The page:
Pharmaceuticals from crab shells

February 13, 2012
The fungus Trichoderma (top left) has been genetically modified so that it can produce valuable pharmaceuticals from chitin - a substance found in crab shells. Credit: Vienna University of Technology / Creative Commons license - Hans Hillewaert.

The pharmaceutical NANA is 50 times more expensive than gold. Now it can be produced from chitin - a very cheap natural resource. The process was made possible by genetically modifying mold fungi.

Usually, mould fungi are nothing to cheer about – but now they can be used as "chemical factories". Scientists at the Vienna University of Technology have succeeded in introducing bacterial genes into the Trichoderma, so that the fungus can now produce important chemicals for the pharmaceutical industry. The raw material used by the fungus is abundant - it is chitin, which makes up the shells of crustaceans.

Fifty Times More Expensive than Gold

Viral Infections are usually treated with antiviral drugs, which are often derived from N-Acetylneuraminic acid (or NANA, for short). NANA, which can be obtained form natural sources or synthesized, is fifty times more valuable than gold - it is sold for around 2000 Euros per gram. A research team at Vienna UT, led by biotechnologist Astrid Mach-Aigner, has now found a new, eco-friendly way to produce NANA. The vast knowledge about the genetics of the fungus Trichoderma accumulated at Vienna UT over the years was crucial for the project.

Bacterial Genes for Mould Fungi

The fungus Trichoderma is very common. It lives in soil, in meadows and trees. "We knew that Trichoderma can degrade chitin – that's what the fungus naturally does in soil", says Astrid Mach-Aigner. This made Trichoderma a viable candidate for the research project. In order to get the fungus to produce the desired chemical product, bacterial genes had to be introduced into its genome. "Usually, Trichoderma breaks down chitin to monomer amino sugars", says Mach-Aigner. Due to the new genes, two extra reaction steps are now possible – and eventually the desired pharmaceutical N-Acetylneuraminic acid is produced.

Chitin as a Natural Resource

Chitin is, after cellulose, the most abundant biopolymer on earth. It is found in the carapaces of crustaceans, in the shells of insects, snails and cephalopods and in the cell walls of fungi. It is estimated that in the sea alone, ten billion tons of chitin are formed every year – several hundred times more than the cumulated body mass of all people on earth. This makes chitin a very sustainable resource for chemical synthesis.

The newly developed Trichoderma line can now be cultivated in bioreactors and produces the precious acid NANA from . The process has now been patented by the Vienna University of Technology and will be used for the cheap and eco-friendly production of pharmaceuticals on an industrial scale in the near future.

Explore further: New molecule may aid in production of biofuels and fungi-resistant plants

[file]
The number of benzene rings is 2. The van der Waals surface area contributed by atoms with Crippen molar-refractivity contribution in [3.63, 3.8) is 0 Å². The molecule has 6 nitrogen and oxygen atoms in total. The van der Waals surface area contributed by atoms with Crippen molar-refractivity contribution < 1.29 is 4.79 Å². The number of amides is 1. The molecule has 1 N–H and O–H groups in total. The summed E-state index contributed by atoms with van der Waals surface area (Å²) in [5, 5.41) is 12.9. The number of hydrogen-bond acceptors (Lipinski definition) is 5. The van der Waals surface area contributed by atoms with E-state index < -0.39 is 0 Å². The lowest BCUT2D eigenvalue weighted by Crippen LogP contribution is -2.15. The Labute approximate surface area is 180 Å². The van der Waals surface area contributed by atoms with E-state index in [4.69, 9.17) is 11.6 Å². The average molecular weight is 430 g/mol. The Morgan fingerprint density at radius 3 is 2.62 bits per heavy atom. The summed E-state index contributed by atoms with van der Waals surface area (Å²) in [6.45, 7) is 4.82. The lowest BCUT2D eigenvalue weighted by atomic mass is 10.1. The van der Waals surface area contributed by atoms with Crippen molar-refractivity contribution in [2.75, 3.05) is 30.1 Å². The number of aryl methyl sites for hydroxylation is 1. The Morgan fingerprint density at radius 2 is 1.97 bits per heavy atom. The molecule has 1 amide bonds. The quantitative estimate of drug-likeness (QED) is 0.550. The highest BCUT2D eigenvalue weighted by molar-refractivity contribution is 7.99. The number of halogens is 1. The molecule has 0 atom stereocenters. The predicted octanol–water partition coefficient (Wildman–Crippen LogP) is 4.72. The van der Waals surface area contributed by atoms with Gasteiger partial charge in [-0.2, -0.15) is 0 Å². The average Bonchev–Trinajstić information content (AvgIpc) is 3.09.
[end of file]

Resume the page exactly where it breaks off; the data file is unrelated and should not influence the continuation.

Related Stories

Smart fungus disarms plant, animal and human immunity

August 20, 2010

Fungal and bacterial pathogens are well capable of infecting plants, animals and humans despite their immune systems. Fungi penetrate leafs, stalks and roots, or skin, intestines and lungs, to infect their hosts.

Scientists grow plants with friendly fungi

August 8, 2011

Dr. Chris Thornton and colleagues at the University of Exeter are examining whether adding a safe and harmless fungus to compost boosts the growth and proliferation of crops' roots, helping them grow with less water. Not ...

Mold fungi can cure plants

November 1, 2011

We know them from our garden, from damp cellars or from the fridge - mold fungi can be found almost everywhere. Their success is due to their remarkable versatility:  depending on external conditions, they can choose ...

Japanese researchers turn a crab shell transparent

December 1, 2011

A group of researchers working out of Kyoto University in Japan have successfully transformed a normal crab into one that is transparent. As they describe in their paper published in the British Royal Society of Chemistry ...

Exploiting Trichoderma: From food security to biotechnology

December 21, 2011

From improving food security to their use as biotechnology power horses, Trichoderma fungi are increasingly being exploited by industry. Current advances in the field are brought together and highlighted in a special issue ...

Recommended for you

A new form of real gold, almost as light as air

November 25, 2015

Researchers at ETH Zurich have created a new type of foam made of real gold. It is the lightest form ever produced of the precious metal: a thousand times lighter than its conventional form and yet it is nearly impossible ...

New 'self-healing' gel makes electronics more flexible

November 25, 2015

Researchers in the Cockrell School of Engineering at The University of Texas at Austin have developed a first-of-its-kind self-healing gel that repairs and connects electronic circuits, creating opportunities to advance the ...

Getting under the skin of a medieval mystery

November 23, 2015

A simple PVC eraser has helped an international team of scientists led by bioarchaeologists at the University of York to resolve the mystery surrounding the tissue-thin parchment used by medieval scribes to produce the first ...

Atom-sized craters make a catalyst much more active

November 24, 2015

Bombarding and stretching an important industrial catalyst opens up tiny holes on its surface where atoms can attach and react, greatly increasing its activity as a promoter of chemical reactions, according to a study by ...


Please sign in to add a comment. Registration is free, and takes less than a minute. Read more

Click here to reset your password.
Sign in to get notified via email when new comments are made.